New kid on the block Real Radio has once again shown that it means business, with yet another gain in the results. “I think that we have the great honour of being the only station in the UK to have consistently risen in terms of share over the past four quarters. The results have been breathtaking, really,” says programme controller Jay Crawford. “It really has been a great morale boost to everyone working at the station to see such unprecedented results, and all the hard work has really paid off in the long run.”

Hain, however, believes that the success of Real Radio was due to the existing brand loyalty. “The thing that you have to remember about Real Radio is that it was an existing brand before it re-launched and therefore it had a certain amount of listeners who were willing to go with it for the change. It might have had a chequered past, but it really is coming into its own at the moment. In many ways, setting up a branded radio station is a far easier task, as listeners are aware of what has gone before. The west of Scotland, I personally think, is not a market for beginners. We are at the moment on target to reach the proposed bid and, hopefully, we will be successful with it.”

Beat 106 has been quiet in terms of marketing the station over the past 12 months. But the Capital-owned station has not remained complacent. With both a distinct change in music policy and programming and with a new ad campaign, produced by The Leith once more, they are hoping to steal away even more of the core listening base that Clyde has steadfastly held on to for a number of years. Managing director Hugh Murray believes that Beat’s audience is slowly coming back, after being seduced by other stations’ heavy marketing campaigns. “At the moment that marketplace is very cluttered with advertising campaigns and promotions. Our target market is the 15 to 34-year-olds and they can be a very fickle audience. But they are starting to come back to us and this is before we have even done any advertising.”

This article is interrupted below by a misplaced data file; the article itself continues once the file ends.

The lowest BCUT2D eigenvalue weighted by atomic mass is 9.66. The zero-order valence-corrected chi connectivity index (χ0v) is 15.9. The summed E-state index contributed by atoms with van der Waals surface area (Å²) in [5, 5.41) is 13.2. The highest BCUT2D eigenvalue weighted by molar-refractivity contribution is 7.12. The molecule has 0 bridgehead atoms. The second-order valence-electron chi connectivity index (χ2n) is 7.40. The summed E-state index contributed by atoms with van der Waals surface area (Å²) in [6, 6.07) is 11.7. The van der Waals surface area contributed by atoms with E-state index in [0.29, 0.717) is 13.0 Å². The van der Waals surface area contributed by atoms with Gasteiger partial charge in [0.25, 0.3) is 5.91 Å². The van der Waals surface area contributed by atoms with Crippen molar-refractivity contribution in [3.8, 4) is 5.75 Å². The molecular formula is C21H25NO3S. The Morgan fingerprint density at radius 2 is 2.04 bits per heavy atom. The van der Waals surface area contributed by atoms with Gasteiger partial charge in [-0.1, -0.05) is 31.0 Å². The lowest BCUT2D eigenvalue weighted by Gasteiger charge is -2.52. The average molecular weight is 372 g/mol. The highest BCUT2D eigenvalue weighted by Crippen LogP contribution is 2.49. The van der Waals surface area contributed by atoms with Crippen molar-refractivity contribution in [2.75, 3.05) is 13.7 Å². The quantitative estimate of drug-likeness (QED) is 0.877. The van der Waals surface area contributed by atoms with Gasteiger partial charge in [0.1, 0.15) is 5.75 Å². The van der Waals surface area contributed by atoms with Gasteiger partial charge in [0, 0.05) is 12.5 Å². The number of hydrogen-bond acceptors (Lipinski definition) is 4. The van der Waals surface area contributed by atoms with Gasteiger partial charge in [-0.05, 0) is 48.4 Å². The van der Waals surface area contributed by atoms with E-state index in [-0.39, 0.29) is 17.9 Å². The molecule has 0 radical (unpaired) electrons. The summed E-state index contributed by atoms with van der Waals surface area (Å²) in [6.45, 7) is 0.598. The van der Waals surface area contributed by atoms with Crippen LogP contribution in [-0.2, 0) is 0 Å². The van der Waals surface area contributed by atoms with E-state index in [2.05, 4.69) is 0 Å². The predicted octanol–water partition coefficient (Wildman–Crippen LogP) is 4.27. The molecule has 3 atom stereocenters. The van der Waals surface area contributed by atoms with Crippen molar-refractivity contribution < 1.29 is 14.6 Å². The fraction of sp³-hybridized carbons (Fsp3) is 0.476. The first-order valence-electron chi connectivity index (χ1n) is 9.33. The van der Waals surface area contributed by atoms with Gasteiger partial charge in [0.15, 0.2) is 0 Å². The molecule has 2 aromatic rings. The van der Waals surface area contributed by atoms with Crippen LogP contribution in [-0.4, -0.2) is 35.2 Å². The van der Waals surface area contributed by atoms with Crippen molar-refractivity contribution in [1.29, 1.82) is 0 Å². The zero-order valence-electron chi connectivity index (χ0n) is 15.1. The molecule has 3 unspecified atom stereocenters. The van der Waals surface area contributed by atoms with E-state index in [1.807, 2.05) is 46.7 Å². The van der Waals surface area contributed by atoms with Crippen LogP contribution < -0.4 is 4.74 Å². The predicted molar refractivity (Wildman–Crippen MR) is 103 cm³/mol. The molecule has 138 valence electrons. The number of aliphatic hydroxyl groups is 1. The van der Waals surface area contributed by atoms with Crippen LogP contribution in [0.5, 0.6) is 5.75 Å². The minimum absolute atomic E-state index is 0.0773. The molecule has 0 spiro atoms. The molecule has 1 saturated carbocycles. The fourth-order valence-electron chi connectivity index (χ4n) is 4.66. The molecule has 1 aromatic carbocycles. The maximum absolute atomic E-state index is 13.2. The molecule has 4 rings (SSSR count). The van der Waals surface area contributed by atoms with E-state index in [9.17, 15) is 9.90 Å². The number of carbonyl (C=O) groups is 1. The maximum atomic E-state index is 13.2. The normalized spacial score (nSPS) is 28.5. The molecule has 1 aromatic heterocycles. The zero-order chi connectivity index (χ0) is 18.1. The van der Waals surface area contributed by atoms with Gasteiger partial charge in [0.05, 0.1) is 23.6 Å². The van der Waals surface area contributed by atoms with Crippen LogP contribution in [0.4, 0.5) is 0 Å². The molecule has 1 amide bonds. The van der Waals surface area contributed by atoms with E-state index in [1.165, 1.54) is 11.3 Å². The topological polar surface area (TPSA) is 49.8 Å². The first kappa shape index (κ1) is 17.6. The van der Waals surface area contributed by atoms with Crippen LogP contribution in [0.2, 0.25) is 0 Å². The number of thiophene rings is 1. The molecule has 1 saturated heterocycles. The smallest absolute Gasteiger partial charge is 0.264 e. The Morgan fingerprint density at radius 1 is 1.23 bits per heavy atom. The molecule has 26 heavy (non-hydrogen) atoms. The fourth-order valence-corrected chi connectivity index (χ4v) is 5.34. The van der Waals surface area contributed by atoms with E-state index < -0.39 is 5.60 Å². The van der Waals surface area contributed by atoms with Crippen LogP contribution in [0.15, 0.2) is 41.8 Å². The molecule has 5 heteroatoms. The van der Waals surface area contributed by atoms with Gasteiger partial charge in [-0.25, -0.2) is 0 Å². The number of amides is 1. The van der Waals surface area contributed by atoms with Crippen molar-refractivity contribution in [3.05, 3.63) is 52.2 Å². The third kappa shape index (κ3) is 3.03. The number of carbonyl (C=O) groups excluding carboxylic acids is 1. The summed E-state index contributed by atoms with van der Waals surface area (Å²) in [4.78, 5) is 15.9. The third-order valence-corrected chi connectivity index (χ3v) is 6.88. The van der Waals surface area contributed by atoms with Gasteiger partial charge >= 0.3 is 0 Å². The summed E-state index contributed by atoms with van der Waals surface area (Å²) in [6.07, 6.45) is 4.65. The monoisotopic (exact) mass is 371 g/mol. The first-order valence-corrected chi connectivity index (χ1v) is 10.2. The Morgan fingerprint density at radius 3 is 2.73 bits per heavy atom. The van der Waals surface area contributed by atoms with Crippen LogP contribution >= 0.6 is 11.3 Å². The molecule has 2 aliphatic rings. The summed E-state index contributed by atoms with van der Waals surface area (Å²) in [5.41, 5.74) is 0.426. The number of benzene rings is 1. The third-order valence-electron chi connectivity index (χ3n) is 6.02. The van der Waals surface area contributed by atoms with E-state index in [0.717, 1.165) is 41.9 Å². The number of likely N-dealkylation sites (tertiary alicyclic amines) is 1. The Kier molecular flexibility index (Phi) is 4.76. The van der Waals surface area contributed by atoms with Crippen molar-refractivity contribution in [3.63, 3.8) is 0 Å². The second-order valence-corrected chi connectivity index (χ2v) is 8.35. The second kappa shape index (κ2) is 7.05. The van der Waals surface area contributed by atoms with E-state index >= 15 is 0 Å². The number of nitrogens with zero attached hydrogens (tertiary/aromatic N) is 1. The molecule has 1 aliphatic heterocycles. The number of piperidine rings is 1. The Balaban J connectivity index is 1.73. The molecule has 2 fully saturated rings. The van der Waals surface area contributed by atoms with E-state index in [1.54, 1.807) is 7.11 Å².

But why has it taken them this long to follow up Leith’s award-winning fireengine campaign? “We didn’t want to really compete with the other stations. Instead we thought that the best tactic would be just to slow down, take our time and hold off on the advertising. Now we are back with yet another brilliant piece of work, which shows a very real identity of the station and will, hopefully, help us add on even more listeners.”

“Clyde has always traditionally been the market leader in the West of Scotland,” says Hain. “But things are changing and there are some good stations nipping at them so you can never say never in this industry. I am sure that Clyde is aware of that fact.”

Crawford agrees with this, saying, “The TSA of the proposed station is the same size as Clyde. Whoever manages to win the bid, whether it is an Asian, country music or jazz station, will undoubtedly take a slice of the cake and I think everyone is aware of that. We obviously are very hopeful that the Guardian Media Group get the bid, but really it is anyone’s game at the moment.”

Never has a truer word spoken.